OpenText adds more HP assets as it looks to expand IT portfolio

As HP Inc. continues its strategy of divesting of some assets following the split into two separate entities, OpenText Corp. continues to be the company that acquires some of those assets.

The Waterloo, Ont.-based company announced at the top of the week it had signed a definitive agreement to acquire the Customer Communications Management (CCM) products of HP Inc., including HP Exstream, HP Output Management, HP TeleForm and HP LiquidOffice for customer communications management, process automation and document delivery solutions.

In a news release, OpenText said it expects this acquisition to complement OpenText StreamServe, OpenText MediaManager, OpenText TeamSite, and OpenText MediaBin, and allow the company to better serve its customers by offering a wider set of CCM capabilities in areas, including authoring, workflow and composition for multichannel document presentment and interactive communications. In addition to the acquisition, the company announced they are exploring opportunities to work together in the future to broaden their software offerings.

The deal is worth approximately US$315 million, OpenText said in a news release, with the assets being acquired expected to generate between US$110 and US$125 million of annualized revenues, be immediately accretive to earnings and on the OpenText operating model by the end of first quarter of fiscal 2017, when the deal is expected to close, subject to the customary regulatory approvals and closing conditions. In an email, an OpenText spokesperson told IT World Canada that it is business as usual, and both companies and their respective business will continue to operate separately.

This isn’t the first time OpenText has snapped up HP assets. In April, it announced it had entered into a definitive agreement to acquire some of its customer experience software and services assets from HP Inc., including HP TeamSite, a modern multi-channel digital experience management platform for web content management, and HP Qfiniti, an intelligent workforce optimization solution designed to improve enterprise contact center management.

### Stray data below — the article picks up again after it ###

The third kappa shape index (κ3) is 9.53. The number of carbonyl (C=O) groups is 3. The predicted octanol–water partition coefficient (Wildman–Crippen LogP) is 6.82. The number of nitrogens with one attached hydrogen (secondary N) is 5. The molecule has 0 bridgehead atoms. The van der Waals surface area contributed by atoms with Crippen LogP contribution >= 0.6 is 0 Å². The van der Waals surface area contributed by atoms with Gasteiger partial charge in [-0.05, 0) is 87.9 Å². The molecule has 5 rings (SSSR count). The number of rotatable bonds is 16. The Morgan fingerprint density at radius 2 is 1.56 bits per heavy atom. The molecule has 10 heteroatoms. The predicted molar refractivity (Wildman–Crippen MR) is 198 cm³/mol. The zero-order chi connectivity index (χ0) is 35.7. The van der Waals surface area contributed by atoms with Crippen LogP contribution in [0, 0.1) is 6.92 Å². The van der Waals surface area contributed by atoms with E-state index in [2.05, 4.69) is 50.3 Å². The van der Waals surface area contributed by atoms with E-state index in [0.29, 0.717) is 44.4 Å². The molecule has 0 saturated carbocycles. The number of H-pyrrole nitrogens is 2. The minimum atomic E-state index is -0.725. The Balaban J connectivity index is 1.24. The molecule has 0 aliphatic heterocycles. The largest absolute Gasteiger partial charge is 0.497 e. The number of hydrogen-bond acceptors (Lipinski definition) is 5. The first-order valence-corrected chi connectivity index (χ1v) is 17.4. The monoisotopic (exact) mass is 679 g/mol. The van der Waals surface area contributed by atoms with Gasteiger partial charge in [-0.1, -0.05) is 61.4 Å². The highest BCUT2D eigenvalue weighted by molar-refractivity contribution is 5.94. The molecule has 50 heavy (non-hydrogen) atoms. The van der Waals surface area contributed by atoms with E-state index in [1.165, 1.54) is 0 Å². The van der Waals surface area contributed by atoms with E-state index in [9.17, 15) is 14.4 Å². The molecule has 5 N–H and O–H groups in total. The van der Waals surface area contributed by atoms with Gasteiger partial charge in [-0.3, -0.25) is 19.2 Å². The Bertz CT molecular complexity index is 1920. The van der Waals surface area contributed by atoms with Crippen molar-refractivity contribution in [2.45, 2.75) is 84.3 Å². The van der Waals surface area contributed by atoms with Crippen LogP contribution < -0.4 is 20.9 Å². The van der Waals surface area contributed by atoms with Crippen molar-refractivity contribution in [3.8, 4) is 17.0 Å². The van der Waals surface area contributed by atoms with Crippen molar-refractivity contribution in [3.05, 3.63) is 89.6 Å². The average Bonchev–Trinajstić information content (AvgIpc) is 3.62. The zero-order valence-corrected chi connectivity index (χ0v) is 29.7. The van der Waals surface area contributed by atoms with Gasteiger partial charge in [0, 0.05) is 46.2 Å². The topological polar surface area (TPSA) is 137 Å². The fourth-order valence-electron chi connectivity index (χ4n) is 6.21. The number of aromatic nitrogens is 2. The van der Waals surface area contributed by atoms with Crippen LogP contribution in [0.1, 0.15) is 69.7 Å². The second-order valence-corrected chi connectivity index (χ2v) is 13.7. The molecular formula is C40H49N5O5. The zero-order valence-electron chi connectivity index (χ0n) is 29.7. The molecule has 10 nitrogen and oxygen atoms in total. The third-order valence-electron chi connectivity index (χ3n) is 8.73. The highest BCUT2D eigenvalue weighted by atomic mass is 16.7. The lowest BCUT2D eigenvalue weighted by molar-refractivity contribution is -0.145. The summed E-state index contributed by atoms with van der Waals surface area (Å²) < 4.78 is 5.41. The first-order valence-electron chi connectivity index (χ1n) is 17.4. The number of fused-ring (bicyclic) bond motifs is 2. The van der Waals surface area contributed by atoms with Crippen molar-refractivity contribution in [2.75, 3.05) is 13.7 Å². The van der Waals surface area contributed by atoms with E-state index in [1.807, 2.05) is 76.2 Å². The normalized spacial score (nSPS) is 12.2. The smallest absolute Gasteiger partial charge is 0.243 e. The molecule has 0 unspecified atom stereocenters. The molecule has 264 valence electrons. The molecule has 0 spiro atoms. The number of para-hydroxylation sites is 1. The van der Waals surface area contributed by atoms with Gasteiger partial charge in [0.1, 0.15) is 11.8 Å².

Late last year, OpenText debuted the latest version of its product suites its Enterprise World conference in Las Vegas as part of its Blue Carbon product development strategy, which included new versions of its product suites for both on-premises and SaaS users and incorporating new analytics functionality from its purchase of Actuate earlier in 2015.

In an email interview, IDC Canada analyst Mira Perry said the segments the research firm dubs “content management” and “customer experience management” are software markets where some vendors continue to see above average growth. “There continues to be a lot of opportunity for both niche players and for larger vendors with diverse portfolios.”

She said OpenText is already a very solid player in these markets with a broad portfolio of offerings as well as differentiating analytics capabilities, and adding more HP assets will help the company even further and enhance and differentiate their portfolio. “OpenText does a reasonably good job of integrating their acquisitions,” Perry said. “If they can do that with the HP technologies, it will be a benefit for new and existing customers.”

It will be important for OpenText to bringing the HP technologies into its core “Release 16” group of products with quick integration, she added. “If the products are left on the periphery it will be cause for concern.”

The HP products that OpenText is acquiring are generally well-regarded, said Perry. “HP’s decision to sell these technologies seems to be less about the market opportunity for these solutions and simply more about HP’s bigger strategy of bringing more focus to their core business competencies.”  The products will provide OpenText with a diverse set of additional customers in both the public and private sector.

Perry said the big question for enterprise customers will be how OpenText collaborates with the channel partners who support the affected HP products and customers who use them.  “Continuing a strong relationship with the channel will be critical to keeping customer satisfaction high,” she said.  “These partners have bet their businesses on the HP technologies and their relationship with HP so a smooth transition for the partner community will go a long way toward keeping the customer base stable or growing.”

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Gary Hilson
Gary Hilson
Gary Hilson is a Toronto-based freelance writer who has written thousands of words for print and pixel in publications across North America. His areas of interest and expertise include software, enterprise and networking technology, memory systems, green energy, sustainable transportation, and research and education. His articles have been published by EE Times, SolarEnergy.Net, Network Computing, InformationWeek, Computing Canada, Computer Dealer News, Toronto Business Times and the Ottawa Citizen, among others.

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